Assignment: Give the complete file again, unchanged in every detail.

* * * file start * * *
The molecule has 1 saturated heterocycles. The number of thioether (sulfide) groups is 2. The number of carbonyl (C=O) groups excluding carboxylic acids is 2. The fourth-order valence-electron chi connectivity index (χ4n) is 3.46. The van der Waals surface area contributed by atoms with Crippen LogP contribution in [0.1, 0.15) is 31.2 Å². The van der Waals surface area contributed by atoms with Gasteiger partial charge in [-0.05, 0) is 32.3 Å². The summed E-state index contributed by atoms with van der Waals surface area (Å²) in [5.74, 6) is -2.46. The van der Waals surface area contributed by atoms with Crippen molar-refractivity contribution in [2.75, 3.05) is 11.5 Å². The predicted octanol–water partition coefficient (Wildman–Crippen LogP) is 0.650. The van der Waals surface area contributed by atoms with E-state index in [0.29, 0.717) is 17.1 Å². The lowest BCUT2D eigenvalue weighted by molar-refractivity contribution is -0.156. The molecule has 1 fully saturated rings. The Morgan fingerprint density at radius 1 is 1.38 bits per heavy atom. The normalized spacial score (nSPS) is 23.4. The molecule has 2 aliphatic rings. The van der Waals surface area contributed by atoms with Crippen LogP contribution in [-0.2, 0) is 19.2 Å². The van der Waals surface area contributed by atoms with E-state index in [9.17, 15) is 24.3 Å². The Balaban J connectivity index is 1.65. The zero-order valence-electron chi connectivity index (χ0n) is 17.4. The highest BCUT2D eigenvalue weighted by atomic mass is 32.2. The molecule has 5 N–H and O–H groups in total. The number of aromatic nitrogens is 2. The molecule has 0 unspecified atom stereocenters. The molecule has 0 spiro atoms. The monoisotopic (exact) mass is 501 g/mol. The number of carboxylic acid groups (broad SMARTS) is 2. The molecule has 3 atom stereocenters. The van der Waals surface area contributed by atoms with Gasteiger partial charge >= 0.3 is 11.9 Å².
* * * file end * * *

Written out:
The molecule has 1 saturated heterocycles. The number of thioether (sulfide) groups is 2. The number of carbonyl (C=O) groups excluding carboxylic acids is 2. The fourth-order valence-electron chi connectivity index (χ4n) is 3.46. The van der Waals surface area contributed by atoms with Crippen LogP contribution in [0.1, 0.15) is 31.2 Å². The van der Waals surface area contributed by atoms with Gasteiger partial charge in [-0.05, 0) is 32.3 Å². The summed E-state index contributed by atoms with van der Waals surface area (Å²) in [5.74, 6) is -2.46. The van der Waals surface area contributed by atoms with Crippen molar-refractivity contribution in [2.75, 3.05) is 11.5 Å². The predicted octanol–water partition coefficient (Wildman–Crippen LogP) is 0.650. The van der Waals surface area contributed by atoms with E-state index in [0.29, 0.717) is 17.1 Å². The lowest BCUT2D eigenvalue weighted by molar-refractivity contribution is -0.156. The molecule has 1 fully saturated rings. The Morgan fingerprint density at radius 1 is 1.38 bits per heavy atom. The normalized spacial score (nSPS) is 23.4. The molecule has 2 aliphatic rings. The van der Waals surface area contributed by atoms with Crippen LogP contribution in [-0.2, 0) is 19.2 Å². The van der Waals surface area contributed by atoms with E-state index in [9.17, 15) is 24.3 Å². The Balaban J connectivity index is 1.65. The zero-order valence-electron chi connectivity index (χ0n) is 17.4. The highest BCUT2D eigenvalue weighted by atomic mass is 32.2. The molecule has 5 N–H and O–H groups in total. The number of aromatic nitrogens is 2. The molecule has 0 unspecified atom stereocenters. The molecule has 0 spiro atoms. The monoisotopic (exact) mass is 501 g/mol. The number of carboxylic acid groups (broad SMARTS) is 2. The molecule has 3 atom stereocenters. The van der Waals surface area contributed by atoms with Gasteiger partial charge >= 0.3 is 11.9 Å².